Following WWII, Allied countries closely regulated West Germany’s military development. The west German border guard (Bundesgrenzschutz; BSG) was looking for a new submachine gun in 1951, and it selected the Italian-made Beretta Model 38/49. The official designation for the gun was the MP1. In order to respond the ongoing military actions by the Soviet and East-Germany, the West Germany defense force (Bundeswehr) was built up and the country became the member of NATO ate then same year. A new purchase of new submachine gun was on the table by the West German director of defense department, to solve the situation which still using a collection of WWII surplus (like the M3 “Grease Gun” which runs the ammunition of .45 ACP).
Under the pressure of the expansion from Communist International, many western countries, such as UK, Sweden, Italy, Israel, with their next level submachineguns and Germany joined this campaign. The Swedish made submachinegun Carl Gustav M/45 earned the highest scores in a serial of tests. However, the very next day after the announcement of the result, IMI representatives met with the German defense minister, it’s not known what was discussed. After 2 weeks, the next new submachinegun of German Bundeswehr was declared, the prize went to Israel. There were two probable factors that influenced the sudden change in Germany’s plan. The first was delivery time frame can meet the expectation of Bundeswehr. The second probable factor that influenced the decision was tried to send a good will and establish the formal diplomatic relationship with Israel.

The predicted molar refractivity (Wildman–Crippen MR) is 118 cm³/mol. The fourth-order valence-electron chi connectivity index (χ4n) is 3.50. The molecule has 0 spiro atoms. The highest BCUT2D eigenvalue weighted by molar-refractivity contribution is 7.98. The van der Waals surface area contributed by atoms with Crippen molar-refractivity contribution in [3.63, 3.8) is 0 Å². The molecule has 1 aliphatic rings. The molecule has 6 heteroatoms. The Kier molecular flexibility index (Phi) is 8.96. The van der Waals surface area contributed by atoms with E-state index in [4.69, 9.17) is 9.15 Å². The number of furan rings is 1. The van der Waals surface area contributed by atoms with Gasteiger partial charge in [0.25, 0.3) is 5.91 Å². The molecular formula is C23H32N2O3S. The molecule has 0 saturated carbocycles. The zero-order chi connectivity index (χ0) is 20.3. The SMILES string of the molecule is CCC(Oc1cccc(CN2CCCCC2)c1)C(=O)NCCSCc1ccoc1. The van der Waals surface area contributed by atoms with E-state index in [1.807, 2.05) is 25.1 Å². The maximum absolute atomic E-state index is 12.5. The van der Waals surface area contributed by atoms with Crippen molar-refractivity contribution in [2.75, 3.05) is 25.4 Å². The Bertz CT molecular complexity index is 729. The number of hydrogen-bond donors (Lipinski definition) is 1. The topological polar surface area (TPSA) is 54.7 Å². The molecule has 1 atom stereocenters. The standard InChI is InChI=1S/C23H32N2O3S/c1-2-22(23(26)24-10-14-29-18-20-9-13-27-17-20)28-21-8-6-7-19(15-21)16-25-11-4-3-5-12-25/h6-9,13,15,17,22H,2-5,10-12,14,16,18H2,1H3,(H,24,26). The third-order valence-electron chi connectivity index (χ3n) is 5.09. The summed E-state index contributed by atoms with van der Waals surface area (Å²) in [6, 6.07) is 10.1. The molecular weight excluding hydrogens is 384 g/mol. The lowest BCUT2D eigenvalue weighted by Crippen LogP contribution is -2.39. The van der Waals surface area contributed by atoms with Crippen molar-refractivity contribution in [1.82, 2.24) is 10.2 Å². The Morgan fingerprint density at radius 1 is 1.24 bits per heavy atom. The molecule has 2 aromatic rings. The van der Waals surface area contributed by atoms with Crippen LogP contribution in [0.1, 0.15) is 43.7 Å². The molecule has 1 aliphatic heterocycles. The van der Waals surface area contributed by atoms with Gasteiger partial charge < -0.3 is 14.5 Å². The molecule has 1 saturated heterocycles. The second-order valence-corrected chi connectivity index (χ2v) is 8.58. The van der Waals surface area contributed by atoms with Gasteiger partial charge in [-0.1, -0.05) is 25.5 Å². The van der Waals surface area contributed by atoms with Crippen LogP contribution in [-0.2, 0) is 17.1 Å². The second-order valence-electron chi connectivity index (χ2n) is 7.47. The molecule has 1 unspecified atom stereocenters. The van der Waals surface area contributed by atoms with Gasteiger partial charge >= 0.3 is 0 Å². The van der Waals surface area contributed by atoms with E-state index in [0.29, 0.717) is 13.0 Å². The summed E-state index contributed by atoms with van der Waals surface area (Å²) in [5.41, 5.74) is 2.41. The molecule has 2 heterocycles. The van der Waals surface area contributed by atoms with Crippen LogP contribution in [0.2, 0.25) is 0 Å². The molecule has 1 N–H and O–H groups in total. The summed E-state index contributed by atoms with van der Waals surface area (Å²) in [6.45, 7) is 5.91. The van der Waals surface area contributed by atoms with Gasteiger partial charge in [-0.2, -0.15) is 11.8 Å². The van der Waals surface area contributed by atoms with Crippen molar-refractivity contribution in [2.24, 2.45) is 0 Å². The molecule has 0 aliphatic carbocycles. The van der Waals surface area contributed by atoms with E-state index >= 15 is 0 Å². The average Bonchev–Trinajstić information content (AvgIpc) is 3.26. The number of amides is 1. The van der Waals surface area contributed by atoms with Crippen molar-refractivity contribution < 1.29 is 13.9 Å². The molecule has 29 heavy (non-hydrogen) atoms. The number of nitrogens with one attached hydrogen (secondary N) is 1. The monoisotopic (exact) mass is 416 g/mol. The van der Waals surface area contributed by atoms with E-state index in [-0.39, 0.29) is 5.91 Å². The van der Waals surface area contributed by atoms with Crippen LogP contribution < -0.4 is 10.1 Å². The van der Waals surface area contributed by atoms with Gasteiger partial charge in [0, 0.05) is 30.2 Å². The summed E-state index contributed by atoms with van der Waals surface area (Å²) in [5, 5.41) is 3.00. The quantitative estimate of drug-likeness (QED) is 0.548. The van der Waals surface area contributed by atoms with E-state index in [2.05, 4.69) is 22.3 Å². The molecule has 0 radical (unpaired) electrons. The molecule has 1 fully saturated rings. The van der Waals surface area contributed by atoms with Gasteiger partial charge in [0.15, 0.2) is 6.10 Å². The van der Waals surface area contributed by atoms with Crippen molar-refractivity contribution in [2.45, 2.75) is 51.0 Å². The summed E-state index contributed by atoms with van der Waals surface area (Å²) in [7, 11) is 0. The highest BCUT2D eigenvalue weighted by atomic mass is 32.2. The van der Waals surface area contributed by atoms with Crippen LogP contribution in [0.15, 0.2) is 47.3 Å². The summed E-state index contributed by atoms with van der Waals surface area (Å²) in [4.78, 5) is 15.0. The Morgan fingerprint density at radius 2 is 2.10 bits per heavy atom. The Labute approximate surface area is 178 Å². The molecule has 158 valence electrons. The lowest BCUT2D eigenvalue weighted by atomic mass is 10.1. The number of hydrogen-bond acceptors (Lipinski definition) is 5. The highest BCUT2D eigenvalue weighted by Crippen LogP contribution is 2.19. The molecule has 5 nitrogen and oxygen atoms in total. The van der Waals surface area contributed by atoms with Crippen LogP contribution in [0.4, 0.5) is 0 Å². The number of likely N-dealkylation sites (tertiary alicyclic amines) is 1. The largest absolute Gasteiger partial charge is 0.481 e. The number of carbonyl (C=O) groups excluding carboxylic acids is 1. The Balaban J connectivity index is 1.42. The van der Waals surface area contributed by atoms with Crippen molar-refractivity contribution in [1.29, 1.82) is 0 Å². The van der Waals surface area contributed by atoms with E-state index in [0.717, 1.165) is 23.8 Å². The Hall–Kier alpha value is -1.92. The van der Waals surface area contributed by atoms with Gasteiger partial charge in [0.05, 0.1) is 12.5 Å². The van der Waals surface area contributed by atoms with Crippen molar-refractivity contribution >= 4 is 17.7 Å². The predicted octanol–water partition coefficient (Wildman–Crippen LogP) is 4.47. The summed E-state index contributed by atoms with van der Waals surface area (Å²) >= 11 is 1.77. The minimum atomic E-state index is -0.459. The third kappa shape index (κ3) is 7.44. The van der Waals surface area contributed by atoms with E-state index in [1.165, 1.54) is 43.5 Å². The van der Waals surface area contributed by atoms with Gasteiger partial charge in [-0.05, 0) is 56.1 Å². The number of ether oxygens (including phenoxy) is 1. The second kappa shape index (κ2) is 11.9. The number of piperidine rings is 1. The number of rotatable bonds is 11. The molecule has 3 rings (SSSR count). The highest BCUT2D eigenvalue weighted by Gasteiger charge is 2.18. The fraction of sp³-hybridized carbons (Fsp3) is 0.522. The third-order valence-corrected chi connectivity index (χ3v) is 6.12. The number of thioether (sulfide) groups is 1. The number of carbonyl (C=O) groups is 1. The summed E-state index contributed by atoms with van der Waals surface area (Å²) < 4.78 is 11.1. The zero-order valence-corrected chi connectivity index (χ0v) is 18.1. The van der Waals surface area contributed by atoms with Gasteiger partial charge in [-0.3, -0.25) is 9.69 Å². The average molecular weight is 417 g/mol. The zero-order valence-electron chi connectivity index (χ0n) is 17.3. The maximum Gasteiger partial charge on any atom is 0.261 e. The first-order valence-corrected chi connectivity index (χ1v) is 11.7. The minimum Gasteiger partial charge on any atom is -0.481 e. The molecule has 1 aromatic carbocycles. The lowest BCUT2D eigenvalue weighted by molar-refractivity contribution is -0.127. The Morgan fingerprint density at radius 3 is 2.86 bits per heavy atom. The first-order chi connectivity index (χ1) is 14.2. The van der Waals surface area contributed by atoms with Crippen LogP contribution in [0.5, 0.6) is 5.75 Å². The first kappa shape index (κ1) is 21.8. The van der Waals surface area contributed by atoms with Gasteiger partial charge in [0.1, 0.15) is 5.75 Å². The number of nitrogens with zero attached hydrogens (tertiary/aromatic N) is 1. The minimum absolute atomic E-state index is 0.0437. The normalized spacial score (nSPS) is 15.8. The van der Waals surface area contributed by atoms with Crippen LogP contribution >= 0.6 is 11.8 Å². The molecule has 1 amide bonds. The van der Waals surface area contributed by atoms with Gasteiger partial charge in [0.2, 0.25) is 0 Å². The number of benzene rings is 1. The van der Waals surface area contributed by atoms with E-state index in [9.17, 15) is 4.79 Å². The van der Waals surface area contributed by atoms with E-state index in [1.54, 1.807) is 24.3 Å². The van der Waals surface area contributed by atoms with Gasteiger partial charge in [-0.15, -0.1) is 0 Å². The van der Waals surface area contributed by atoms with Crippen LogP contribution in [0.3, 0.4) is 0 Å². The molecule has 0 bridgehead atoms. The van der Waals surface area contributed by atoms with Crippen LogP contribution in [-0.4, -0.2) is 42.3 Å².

Based on the agreement, it would be known as the MP2 for the wooden fixed-stock version and the MP2A1 for the folding-stock version. It also specified the unique selector switch markings, D(Dauerfeuer; Continuous Fire)、E(Einzelfeuer; Single fire)、S(Sicher; Safe). In the 1960, changed the safety design of the breech block cannot be cocked when the selector is on safe, by Bundeswehr’s safety regulation. July of the same year, the issues of the small cocking knob for a gloved hand and the accidentally bolt releasing before it’s fully cocked were solved by increasing the size of cocking knob and designing a new ratchet safety built into the top cover. The 25-round magazines were fully replaced by 32-round magazines by the late ‘60s.
After the service of 60 years, it had served widely in Bundeswehr. By 2006, the German Army was phasing it out and replacing it with MP7. Some units in the armoured corps, artillery, and mechanized infantry still use it as standard equipment on their armoured vehicles. As 2006, the German Army reported that only about 3,000 were in active service. It was spotted that tank crew operators handing it in the exercise in 2018.
Length: 470mm (stock collapsed); 640mm (stock extended)
Material: Steel, Aluminum and Plastic
Shooting Mode: Semi/ Fully Automatic
Magazine Capacity: 32 Rounds
Bullet Type: 6mm BB
Gas: 12KG (Green Gas)
Power(Muzzle Velocity): FPS (0.2g BB, Green Gas)